The other big story this week was Donovan McNabb and how Mike Shanahan pulled him and replaced him with Rex Grossman with the game on the line. I was watching that game, and when he did that, I was very confused.

Johnson:
Very, very confusing to those of us that don’t really know how coaches work. Since I know how they work, it wasn’t confusing to me. But he could have explained to Donovan or explained to the media a little bit better than just lying. All you have to do is lie to me once, and I won’t let it happen again. Players know it. But they’re not going to say it, because they have families to feed.

4. CBS:
Regarding the Bengals, with Chad Ochocinco and Terrell Owens and a good running game, did you think T.O. and Ochocinco would have had more of an impact on the team? Did you think that team would be better than it is?

Johnson: I thought they would be better. But statistics aren’t going to make you better. You need to have some cohesiveness in terms of how you deal with each other and the team and players around each other. There has to be something there to be able to deem yourself a championship-caliber football team. They don’t have that. That’s why they struggle. They’re 2-5, and at the end of the year, they’re probably going to have be looking for a new head coach.

5. CBS: How much of it falls on Marvin Lewis? I know he was a popular guy in the locker room …

Johnson:
It’s so hard to win in places like that. It’s just hard. It’s a constant losing vibe. You can win 50 games, and you feel like you lost. It’s just a whole perception, and it’s hard deal to deal with.

For more NFL news, rumors and analysis, follow @cbssportsnfl on Twitter and subscribe to our RSS Feed .
Posted on: November 4, 2010 9:35 am
Edited on: November 4, 2010 12:41 pm
 

Owens agreed with Shanahan's benching of McNabb

Posted by Andy Benoit

It’s not a part of the job I like, believe me. Every time I acknowledge the T.Ocho Show, I feel like I’m mortgaging a portion of my self respect. But I’m not naïve: people might not watch the show, but they care about all things Ocho or T.O. related. (You’re reading this right now, aren’t you?)
T. Owens (US Presswire)
So what did Owens say on his show about the benching of former teammate Donovan McNabb? Here’s the exchange he had with Ocho:

“That’s just wrong,” Ochocinco said (of McNabb’s benching). “It really makes no sense. What message are you really trying to send?”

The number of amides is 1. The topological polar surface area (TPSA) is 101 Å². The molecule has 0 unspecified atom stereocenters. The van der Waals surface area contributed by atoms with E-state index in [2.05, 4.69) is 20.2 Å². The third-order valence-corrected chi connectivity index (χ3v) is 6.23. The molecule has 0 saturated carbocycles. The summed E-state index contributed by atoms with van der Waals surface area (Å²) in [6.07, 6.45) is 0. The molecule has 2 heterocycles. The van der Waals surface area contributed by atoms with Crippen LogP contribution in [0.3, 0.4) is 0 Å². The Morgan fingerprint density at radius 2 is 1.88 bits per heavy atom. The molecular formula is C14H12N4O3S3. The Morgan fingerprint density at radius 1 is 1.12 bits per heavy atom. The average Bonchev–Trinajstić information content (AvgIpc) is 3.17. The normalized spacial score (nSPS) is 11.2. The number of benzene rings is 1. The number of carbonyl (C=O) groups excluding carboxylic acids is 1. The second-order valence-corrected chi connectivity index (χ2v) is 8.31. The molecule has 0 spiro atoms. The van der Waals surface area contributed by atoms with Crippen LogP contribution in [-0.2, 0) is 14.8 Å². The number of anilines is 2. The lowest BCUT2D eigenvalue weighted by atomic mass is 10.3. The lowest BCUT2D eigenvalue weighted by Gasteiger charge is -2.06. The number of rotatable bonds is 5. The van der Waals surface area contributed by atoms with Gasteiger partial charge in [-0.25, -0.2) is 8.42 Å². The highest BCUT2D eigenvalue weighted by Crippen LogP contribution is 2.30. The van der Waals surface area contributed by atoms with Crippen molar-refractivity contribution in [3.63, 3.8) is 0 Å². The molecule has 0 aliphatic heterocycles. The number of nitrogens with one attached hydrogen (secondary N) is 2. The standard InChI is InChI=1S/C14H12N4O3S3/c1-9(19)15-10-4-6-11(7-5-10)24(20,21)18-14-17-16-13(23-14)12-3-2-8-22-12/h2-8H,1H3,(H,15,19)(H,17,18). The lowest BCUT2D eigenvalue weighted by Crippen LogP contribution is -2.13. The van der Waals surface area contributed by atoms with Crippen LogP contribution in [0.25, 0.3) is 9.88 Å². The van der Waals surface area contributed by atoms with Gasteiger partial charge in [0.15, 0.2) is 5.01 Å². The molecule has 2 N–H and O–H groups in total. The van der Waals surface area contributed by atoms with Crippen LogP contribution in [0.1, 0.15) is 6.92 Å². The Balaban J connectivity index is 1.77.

“Well, I don’t really want to start anything, but I did play in the Super Bowl and there were rumors where he couldn’t get our two-minute offense going at the end of the game,” Owens said. “I’m just saying.”

Hmmm…regarding those “rumors” Owens refers to, does anyone happen to recall who actually started them? Or, how about the second part of Owens’ quote: “I’m just saying.” You’re just saying WHAT? You have a talk show. The point of the talk show is for you to actually say it. WHAT, exactly, are you just saying?

Owens actually did elaborate – sort of.

“(Mike Shanahan is) the head coach, so (the benching) has to make sense,” said Owens, who, as you know, has made a career of respecting the opinions of coaches. “Well, this is a situation where Mike Shanahan, he sees these two quarterbacks on an everyday basis. ... So he’s had a chance to observe.”

Ocho was actually far less vague. “If anyone else out there feels that Rex Grossman gives the Washington Redskins a better chance than Donovan McNabb to win a game with two minutes left on the clock, they need to slap they selves,” he said.

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Posted on: November 2, 2010 3:29 pm
 

Top Ten With a Twist: New Faces

L. Tomlinson has been one of the most impressive players in the NFL this season (Getty).

Posted by Josh Katzowitz

Some arrived via free agency. Some were left on the garbage pile and only had one or two teams show interest. Some didn’t have much of a choice if they wanted to continue playing NFL football. And some were highly-touted rookies who commanded humongous signing bonuses and who have lived up to their end of the bargain.